As fam­i­lies head north, county dis­avows sep­a­ra­tion pol­icy

The Taos News - - LOCAL NEWS - By Cody Hooks chooks@taos­ The Taos News

In an­other move to make Taos County a more wel­com­ing place for im­mi­grants, the Taos County Board of Com­mis­sion­ers ap­proved a res­o­lu­tion Tues­day (Oct. 23) con­demn­ing the “whole­sale” use of the fed­eral im­mi­gra­tion pol­icy of fam­ily sep­a­ra­tion.

News of the fed­eral gov­ern­ment’s in­ten­tion and prac­tice of fam­ily sep­a­ra­tion hit the coun­try in April, when the At­tor­ney Gen­eral Jeff Ses­sions an­nounced a “zero tol­er­ance” pol­icy of peo­ple il­le­gally cross­ing the U.S.-Mex­ico bor­der; par­ents were placed in crim­i­nal de­ten­tion while chil­dren were put in the cus­tody of the Of­fice of Refugee Re­set­tle­ment, of­ten in tem­po­rary or out­door camps. Pro-im­mi­grant groups de­cried the pol­icy as cal­lous, while ad­vo­cates of more tightly reg­u­lated bor­ders pitched the prac­tice as a nec­es­sary move to de­ter im­mi­gra­tion to the United States.

In June, a fed­eral judge or­dered the Trump Ad­min­is­tra­tion to quickly re­unite chil­dren with their fam­i­lies. The ad­min­is­tra­tion iden­ti­fied 2,654 chil­dren for that process, but by Sept. 10, more than 430 chil­dren were still not back with their fam­i­lies, ac­cord­ing to an Oct. 24 re­port from the Gov­ern­ment Ac­count­abil­ity Of­fice. Fed­eral agen­cies were not well pre­pared for the in­flux of un­ac­com­pa­nied mi­nors into the im­mi­gra­tion sys­tem, the re­port states.

A “car­a­van” of thou­sands of mi­grants from Cen­tral Amer­ica is cur­rently jour­ney­ing north to­ward the United States, promis­ing an­other wave of peo­ple seek­ing to cross the bor­der.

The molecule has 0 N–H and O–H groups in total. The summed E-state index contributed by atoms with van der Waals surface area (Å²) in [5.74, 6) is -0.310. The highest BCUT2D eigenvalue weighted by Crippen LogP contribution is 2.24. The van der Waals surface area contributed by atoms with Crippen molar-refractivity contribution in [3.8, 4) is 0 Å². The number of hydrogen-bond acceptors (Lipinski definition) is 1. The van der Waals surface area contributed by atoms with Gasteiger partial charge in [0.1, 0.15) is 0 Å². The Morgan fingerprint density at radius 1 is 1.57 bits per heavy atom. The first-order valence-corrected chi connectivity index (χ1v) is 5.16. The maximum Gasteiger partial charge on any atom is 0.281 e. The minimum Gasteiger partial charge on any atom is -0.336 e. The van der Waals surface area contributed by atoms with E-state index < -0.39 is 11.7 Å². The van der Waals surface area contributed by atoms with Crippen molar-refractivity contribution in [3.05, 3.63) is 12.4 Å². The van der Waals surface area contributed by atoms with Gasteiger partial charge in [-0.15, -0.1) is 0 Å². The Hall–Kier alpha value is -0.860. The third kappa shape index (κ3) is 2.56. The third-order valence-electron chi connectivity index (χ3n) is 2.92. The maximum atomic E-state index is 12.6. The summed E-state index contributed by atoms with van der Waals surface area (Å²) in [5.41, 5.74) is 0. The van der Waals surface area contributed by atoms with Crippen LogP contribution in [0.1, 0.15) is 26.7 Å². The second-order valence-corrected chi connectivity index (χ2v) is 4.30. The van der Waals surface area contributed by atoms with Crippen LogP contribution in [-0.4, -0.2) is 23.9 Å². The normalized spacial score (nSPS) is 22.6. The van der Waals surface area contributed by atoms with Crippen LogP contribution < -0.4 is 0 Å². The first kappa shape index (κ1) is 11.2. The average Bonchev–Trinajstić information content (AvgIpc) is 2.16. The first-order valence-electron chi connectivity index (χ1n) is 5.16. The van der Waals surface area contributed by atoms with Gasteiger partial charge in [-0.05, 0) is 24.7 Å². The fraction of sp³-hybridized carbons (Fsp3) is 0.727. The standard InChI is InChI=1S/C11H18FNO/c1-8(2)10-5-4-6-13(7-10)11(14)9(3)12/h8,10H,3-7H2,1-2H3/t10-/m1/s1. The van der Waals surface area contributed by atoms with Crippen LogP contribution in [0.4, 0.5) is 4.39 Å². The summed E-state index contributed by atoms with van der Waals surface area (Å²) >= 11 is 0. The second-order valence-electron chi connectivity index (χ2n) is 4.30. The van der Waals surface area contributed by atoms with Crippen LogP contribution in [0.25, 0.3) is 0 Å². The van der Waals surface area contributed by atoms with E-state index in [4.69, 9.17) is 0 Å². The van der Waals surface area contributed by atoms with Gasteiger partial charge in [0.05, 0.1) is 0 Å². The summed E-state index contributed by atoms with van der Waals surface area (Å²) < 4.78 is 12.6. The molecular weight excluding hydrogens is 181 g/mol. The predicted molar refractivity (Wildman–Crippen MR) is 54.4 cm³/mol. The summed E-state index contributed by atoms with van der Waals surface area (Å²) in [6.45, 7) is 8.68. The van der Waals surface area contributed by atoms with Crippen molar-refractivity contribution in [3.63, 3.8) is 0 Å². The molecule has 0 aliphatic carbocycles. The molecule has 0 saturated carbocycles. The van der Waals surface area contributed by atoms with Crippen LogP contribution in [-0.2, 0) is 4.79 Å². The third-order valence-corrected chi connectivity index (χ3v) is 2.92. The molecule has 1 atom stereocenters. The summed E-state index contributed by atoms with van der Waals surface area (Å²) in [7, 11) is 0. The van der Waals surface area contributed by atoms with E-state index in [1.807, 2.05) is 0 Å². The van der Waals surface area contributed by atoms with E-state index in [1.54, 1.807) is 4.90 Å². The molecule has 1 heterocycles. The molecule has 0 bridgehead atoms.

The United States Im­mi­gra­tion and Cus­toms En­force­ment Agency, or ICE, “not only trau­ma­tizes these chil­dren but also treats them as ‘par­ent­less,’ takes them into cus­tody,and de­tains them with­out the right to have con­tact with their par­ents. Some of these chil­dren may even go un­ac­counted for, some cases where par­ents are de­ported, their parental rights have been ter­mi­nated and their chil­dren put up for adop­tion by third par­ties,” read the Taos County res­o­lu­tion.

“The right of im­mi­grant par­ents to the care, cus­tody and con­trol of their chil­dren is a fun­da­men­tal hu­man right that should not be de­nied by any gov­ern­ment,” it read.

The Taos County res­o­lu­tion is a fol­low-up to a 2017 “sanc­tu­ary” pol­icy re-af­firmed by the Taos County Com­mis­sion, which was largely seen as a sym­bolic ges­ture meant to ease the wor­ries of the im­mi­grant com­mu­nity of Taos. Roughly 18 per­cent of county res­i­dents are Mex­i­can na­tion­als or first-gen­er­a­tion U.S. cit­i­zens with Mex­i­can par­ents, ac­cord­ing to de­mo­graphic data in the Taos County Com­pre­hen­sive Plan.

“We drafted this res­o­lu­tion think­ing about the sit­u­a­tion on the bor­der. It means a lot to us,” said Jose Gon­za­lez, a lo­cal im­mi­grant rights ac­tivist. “Thank you very much to the com­mis­sion­ers and county man­ager.”

The county res­o­lu­tion con­demn­ing the prac­tice was tucked into the meet­ing’s con­sent agenda, where com­mis­sion­ers vote on sev­eral items at one time. That part of the meet­ing is usu­ally re­served for more pro­ce­dural mat­ters like bud­get ad­just­ments and con­tract ap­provals.

“In do­ing that, you see you had our full sup­port,” Com­mis­sioner Jim Fam­bro told a ju­bi­lant crowd of about 30 peo­ple fol­low­ing the unan­i­mous vote. Com­mis­sioner Tom Blanken­horn was not present.

Gon­za­lez is start­ing a new non­profit, Sin Fron­teras Nuevo Mex­ico, for im­mi­gra­tion ser­vices such as hous­ing, cit­i­zen­ship ap­pli­ca­tions and fam­ily re­uni­fi­ca­tion. He hopes to have the or­ga­ni­za­tion open by the end of the year.

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